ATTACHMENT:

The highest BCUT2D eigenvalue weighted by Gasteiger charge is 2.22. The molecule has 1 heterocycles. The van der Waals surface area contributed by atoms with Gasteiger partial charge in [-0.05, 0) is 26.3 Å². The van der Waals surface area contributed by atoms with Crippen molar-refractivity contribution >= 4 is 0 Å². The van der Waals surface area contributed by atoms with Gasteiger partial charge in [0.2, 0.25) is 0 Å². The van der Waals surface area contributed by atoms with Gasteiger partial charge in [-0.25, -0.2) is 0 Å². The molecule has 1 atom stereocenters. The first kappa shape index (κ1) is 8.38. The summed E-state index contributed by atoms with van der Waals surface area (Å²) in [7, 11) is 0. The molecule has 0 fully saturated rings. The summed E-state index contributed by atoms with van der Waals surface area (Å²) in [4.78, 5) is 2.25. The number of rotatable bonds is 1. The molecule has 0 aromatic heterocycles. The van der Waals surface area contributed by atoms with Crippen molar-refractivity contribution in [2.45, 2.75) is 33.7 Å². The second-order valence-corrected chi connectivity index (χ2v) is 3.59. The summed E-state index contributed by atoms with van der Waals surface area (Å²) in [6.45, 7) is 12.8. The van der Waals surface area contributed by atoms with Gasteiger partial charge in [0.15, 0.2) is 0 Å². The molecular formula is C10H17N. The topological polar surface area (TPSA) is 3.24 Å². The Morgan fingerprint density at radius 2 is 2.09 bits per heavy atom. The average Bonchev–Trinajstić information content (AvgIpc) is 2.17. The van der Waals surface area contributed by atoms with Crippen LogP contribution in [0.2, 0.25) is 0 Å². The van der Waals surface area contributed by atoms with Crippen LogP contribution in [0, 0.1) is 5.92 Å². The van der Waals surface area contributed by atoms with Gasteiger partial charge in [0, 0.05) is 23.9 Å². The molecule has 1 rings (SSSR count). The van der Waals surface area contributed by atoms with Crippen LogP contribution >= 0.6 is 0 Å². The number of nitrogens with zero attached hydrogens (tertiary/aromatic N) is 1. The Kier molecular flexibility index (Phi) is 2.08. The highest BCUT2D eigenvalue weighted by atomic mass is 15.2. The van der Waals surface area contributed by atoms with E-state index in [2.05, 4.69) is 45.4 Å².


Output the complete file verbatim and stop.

The highest BCUT2D eigenvalue weighted by Gasteiger charge is 2.22. The molecule has 1 heterocycles. The van der Waals surface area contributed by atoms with Gasteiger partial charge in [-0.05, 0) is 26.3 Å². The van der Waals surface area contributed by atoms with Crippen molar-refractivity contribution >= 4 is 0 Å². The van der Waals surface area contributed by atoms with Gasteiger partial charge in [0.2, 0.25) is 0 Å². The van der Waals surface area contributed by atoms with Gasteiger partial charge in [-0.25, -0.2) is 0 Å². The molecule has 1 atom stereocenters. The first kappa shape index (κ1) is 8.38. The summed E-state index contributed by atoms with van der Waals surface area (Å²) in [7, 11) is 0. The molecule has 0 fully saturated rings. The summed E-state index contributed by atoms with van der Waals surface area (Å²) in [4.78, 5) is 2.25. The number of rotatable bonds is 1. The molecule has 0 aromatic heterocycles. The van der Waals surface area contributed by atoms with Crippen molar-refractivity contribution in [2.45, 2.75) is 33.7 Å². The second-order valence-corrected chi connectivity index (χ2v) is 3.59. The summed E-state index contributed by atoms with van der Waals surface area (Å²) in [6.45, 7) is 12.8. The van der Waals surface area contributed by atoms with Gasteiger partial charge in [0.15, 0.2) is 0 Å². The molecular formula is C10H17N. The topological polar surface area (TPSA) is 3.24 Å². The Morgan fingerprint density at radius 2 is 2.09 bits per heavy atom. The average Bonchev–Trinajstić information content (AvgIpc) is 2.17. The van der Waals surface area contributed by atoms with Crippen LogP contribution in [0.2, 0.25) is 0 Å². The van der Waals surface area contributed by atoms with Crippen LogP contribution in [0, 0.1) is 5.92 Å². The van der Waals surface area contributed by atoms with Gasteiger partial charge in [0, 0.05) is 23.9 Å². The molecule has 1 rings (SSSR count). The van der Waals surface area contributed by atoms with Crippen LogP contribution >= 0.6 is 0 Å². The number of nitrogens with zero attached hydrogens (tertiary/aromatic N) is 1. The Kier molecular flexibility index (Phi) is 2.08. The highest BCUT2D eigenvalue weighted by atomic mass is 15.2. The van der Waals surface area contributed by atoms with E-state index in [2.05, 4.69) is 45.4 Å².